A wealthy city with a population of almost 800,000, AREQUIPA maintains a rather aloof attitude towards the rest of Peru. Most Arequipans feel themselves distinct, if not culturally superior, and resent the idea of the nation revolving around Lima. This confident image arose in the nineteenth century when the city found itself wealthy on the back of the wool trade with England.
Situated at the foot of an ice-capped volcano – El Misti (5821m) – and close to four other prominent volcanoes, Arequipa has long been famous for having one of the most beautiful settings and pleasant climates of all Peru’s cities. Despite a disastrous earthquake in 1687, it’s still endowed with some of the country’s finest colonial churches and mansions, many of which were constructed from white volcanic sillar, cut from the surrounding mountains and often flecked with black ash.
Characterized by arched interior ceilings, Arequipa’s architectural beauty comes mainly from the colonial period. In general, the style is stark and almost clinical, except where Baroque and mestizo influences combine, as seen on many of the fine sixteenth- to eighteenth-century facades. A huge number of religious buildings are spread about the old colonial centre. The architectural design of the Monasterio de Santa Catalina, a convent complex enclosing a complete world within its thick walls, constitutes perhaps the city’s main appeal to travellers. Further out, but still within walking distance, you can visit the attractive suburbs of San Lázaro, Yanahuara and Cayma, the latter being particularly renowned for its dramatic views of the valley.
Arrowheads and rock art have proven human occupation around Arequipa for over ten thousand years. This began with early groups of hunter-gatherers arriving here on a seasonal basis for several millennia from 8000 BC to around 1000 BC when horticulture and ceramic technology began to appear in small settlements along streams and rivers. Initially influenced by the Paracas culture and later by the Tiahuanaco-Huari, two major local tribes emerged sharing the area: the Churajone living in the far northwest section of the Arequipa region, and the Chuquibamba who thrived higher up in the Andean plateaus above Arequipa until the arrival of the Incas.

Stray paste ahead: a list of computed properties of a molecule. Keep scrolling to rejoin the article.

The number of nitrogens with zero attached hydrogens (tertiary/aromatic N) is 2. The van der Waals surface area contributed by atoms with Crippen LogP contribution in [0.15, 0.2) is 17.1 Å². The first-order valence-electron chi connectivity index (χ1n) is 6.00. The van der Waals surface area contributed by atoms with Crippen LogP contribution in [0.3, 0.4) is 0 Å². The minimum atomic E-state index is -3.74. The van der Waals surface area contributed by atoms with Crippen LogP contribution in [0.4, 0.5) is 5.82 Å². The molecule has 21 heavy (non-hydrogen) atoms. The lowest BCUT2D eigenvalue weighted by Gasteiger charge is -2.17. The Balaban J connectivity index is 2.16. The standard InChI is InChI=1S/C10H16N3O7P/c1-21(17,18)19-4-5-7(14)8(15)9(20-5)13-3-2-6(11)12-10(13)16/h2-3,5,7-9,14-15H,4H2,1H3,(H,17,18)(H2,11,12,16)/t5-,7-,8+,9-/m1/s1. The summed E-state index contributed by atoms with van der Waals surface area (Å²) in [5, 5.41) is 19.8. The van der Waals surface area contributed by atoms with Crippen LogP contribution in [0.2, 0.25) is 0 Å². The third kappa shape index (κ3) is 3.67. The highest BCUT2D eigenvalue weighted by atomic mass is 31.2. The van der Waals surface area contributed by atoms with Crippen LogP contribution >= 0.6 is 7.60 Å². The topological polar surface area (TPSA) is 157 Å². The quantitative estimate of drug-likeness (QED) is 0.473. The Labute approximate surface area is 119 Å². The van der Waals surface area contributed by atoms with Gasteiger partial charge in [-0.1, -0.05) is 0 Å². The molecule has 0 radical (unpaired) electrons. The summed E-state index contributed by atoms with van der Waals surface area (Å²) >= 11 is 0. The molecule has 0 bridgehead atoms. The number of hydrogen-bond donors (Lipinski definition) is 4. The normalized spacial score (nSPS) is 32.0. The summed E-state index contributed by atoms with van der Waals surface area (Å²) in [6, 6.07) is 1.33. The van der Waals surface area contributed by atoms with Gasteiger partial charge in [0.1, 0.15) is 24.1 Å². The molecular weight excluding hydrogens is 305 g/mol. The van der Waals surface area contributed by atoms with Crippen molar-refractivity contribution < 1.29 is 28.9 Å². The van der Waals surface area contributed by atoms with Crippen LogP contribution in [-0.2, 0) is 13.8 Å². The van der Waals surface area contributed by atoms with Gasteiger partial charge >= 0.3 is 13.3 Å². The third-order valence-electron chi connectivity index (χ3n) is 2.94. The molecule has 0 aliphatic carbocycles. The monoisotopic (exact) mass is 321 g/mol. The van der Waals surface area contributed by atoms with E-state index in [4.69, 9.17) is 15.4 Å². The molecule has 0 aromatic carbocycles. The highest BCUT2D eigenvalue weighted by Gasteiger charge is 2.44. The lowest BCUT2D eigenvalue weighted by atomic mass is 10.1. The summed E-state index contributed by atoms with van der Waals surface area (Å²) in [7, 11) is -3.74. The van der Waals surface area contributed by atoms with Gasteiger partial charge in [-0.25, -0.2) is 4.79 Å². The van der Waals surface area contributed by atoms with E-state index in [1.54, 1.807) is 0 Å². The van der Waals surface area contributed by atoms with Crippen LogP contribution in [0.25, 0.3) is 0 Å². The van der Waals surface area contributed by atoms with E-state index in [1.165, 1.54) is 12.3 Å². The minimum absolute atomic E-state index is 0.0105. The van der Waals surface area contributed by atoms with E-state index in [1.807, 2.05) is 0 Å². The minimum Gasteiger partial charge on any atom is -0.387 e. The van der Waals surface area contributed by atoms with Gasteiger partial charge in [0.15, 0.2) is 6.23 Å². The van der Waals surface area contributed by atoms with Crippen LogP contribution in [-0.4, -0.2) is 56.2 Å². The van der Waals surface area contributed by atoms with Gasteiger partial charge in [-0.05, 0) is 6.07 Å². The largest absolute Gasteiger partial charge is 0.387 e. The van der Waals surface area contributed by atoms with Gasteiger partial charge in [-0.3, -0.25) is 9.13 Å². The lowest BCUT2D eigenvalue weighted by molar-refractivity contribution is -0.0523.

The name Arequipa is derived from the Quechua phrase “ari quepay”, meaning “let’s stop here”, which, according to local legend, is exactly what the fourth Inca emperor, Mayta Capac, said to his generals on the way through the area following one of his conquest trips.
The Incas were not alone in finding Arequipa to their liking. When Pizarro officially “founded” the city in 1540, he was moved enough to call it Villa Hermosa, or Beautiful Town, and Don Quixote author Miguel de Cervantes extolled the city’s virtues, saying that it enjoyed an eternal springtime. The lovely white stone lent itself to extravagant buildings and attracted master architects to the city.
During the eighteenth and nineteenth centuries, this mountainous region became an important source of sheep and alpaca wool exports, largely to the UK. Connected to the rest of Peru only by mule track until 1870, Arequipa was slow to become the provincial capital it is today. Money made mainly from exports kept the economy growing enough to establish an electric urban tramway in 1913 and then a road up to Puno in 1928.